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tgstonebutch
Dec. 29th, 2010 01:36 pm (UTC)
definitions?
I'm wondering what definition of *privilege* is being used here?

The OP has not given much context, so the only place I can draw from are comments.

It seems that some folks who are commenting are using the word privilege to mean something akin to the folks who get (some) goodies in individual relationships/situations.

And a few folks who are commenting seem to be using a definition of privilege that I am much more familiar with--where institutionalized oppression sets things up so that certain groups of folks automatically get and are expected to have(often unquestioned, unexamined, and not chosen or even sought) rights/favors/advantages/goodies/immunities due to membership in that group, including simply not being targeted by that form of oppression. (e.g. male privilege is connected to sexism and misogyny as insitutions and the goodies that men get because of those insitutions, and is not wholly about individual feelings and expressions between people, which of course vary considerably).

Similarly, I'm wondering what definition of *entitlement* is being used here?
agent139
Dec. 29th, 2010 04:39 pm (UTC)
Re: definitions?
I agree. When most people use the terms entitlement & privilege, they are both perjurative terms-- as I explored a little with my kind of tongue-in-cheek comments elsewhere in this thread. Now, the perspective that it is "simply something to be aware of" is a valid one, but I wonder at it being used in such judgmentally loaded words which, as I've seen them used most commonly, are like weapons to level an unlevel playing field. Moral high-ground when no other high-ground can be won, that kind of thing.

This remains an ongoing issue for the discussion of ideas like this-- or race and gender relations for that matter-- because so long as people are put on the offensive and defensive through the use of terms (whatever their supposed "neutral" definition may be), you'll just see a recapitulation of power struggle in the form of language. I have generally tossed out these words as useful for that reason, though it seems some can actually engage with them with it being an insightful rather than accusatory thing. And that's great.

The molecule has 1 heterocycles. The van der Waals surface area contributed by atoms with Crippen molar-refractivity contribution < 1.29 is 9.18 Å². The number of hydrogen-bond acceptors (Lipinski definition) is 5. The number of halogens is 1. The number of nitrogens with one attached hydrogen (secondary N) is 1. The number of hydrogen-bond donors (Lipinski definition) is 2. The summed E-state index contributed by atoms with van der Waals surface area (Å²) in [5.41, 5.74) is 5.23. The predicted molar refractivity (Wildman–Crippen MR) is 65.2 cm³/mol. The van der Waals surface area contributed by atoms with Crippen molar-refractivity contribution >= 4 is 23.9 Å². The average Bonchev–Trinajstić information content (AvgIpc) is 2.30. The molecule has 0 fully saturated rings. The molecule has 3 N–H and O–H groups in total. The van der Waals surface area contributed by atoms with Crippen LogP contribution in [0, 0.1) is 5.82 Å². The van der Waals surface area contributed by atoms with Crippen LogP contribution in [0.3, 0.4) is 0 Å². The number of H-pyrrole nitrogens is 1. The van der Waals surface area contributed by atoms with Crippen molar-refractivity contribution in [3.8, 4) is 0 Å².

trinker
Dec. 29th, 2010 05:40 pm (UTC)
Re: definitions?
Undermining the ability to *have* the discussion by tossing out the language serves to reinforce the existing inequities of the status quo.
ashbet
Dec. 29th, 2010 06:18 pm (UTC)
Re: definitions?
Agreed -- even though breaking out the word "privilege" makes me twitch a little (because I have seen it used in an accusatory fashion), it's a word with a defined meaning and it enables all of us to have a discussion while using commonly-recognized terms. If I called it *foo* instead of "privilege", the people I'm engaging with aren't necessarily going to have any idea what I'm talking about.

Privilege exists, intersectionality exists, and the kyriarchy exists, and we have to acknowledge that.

But, yes -- while I believe that you didn't mean it that way, agent139, complaining about the language used is a REALLY common derailing tactic when people want to change the subject and turn the discussion away from something they're uncomfortable with, usually examining/unpacking/acknowledging the areas in which they have privilege.

It doesn't have to be accusatory at all -- but it is something that is important to be aware of, and there's no shame in admitting that you have certain kinds of societal privileges which may advantage you in some ways over others.

F'rex, here are a few that describe me -- the first word is the category that applies to me:

Female < Male > Transgender
Invisibly Disabled > Disabled < Able-bodied
Caucasian-appearing > People of Color
Native English Speaker > ESL

So, as you can see, I have some advantages and some disadvantages, but there's nothing for me to apologize for -- however, I do need to be aware of these things and mindfully tailor my behavior so that my actions don't result in being crappy towards other people I share this world with.

Make sense?

-- A <3
agent139
Dec. 29th, 2010 06:31 pm (UTC)
Re: definitions?
Or demands the use of a term that doesn't have the same emotional baggage.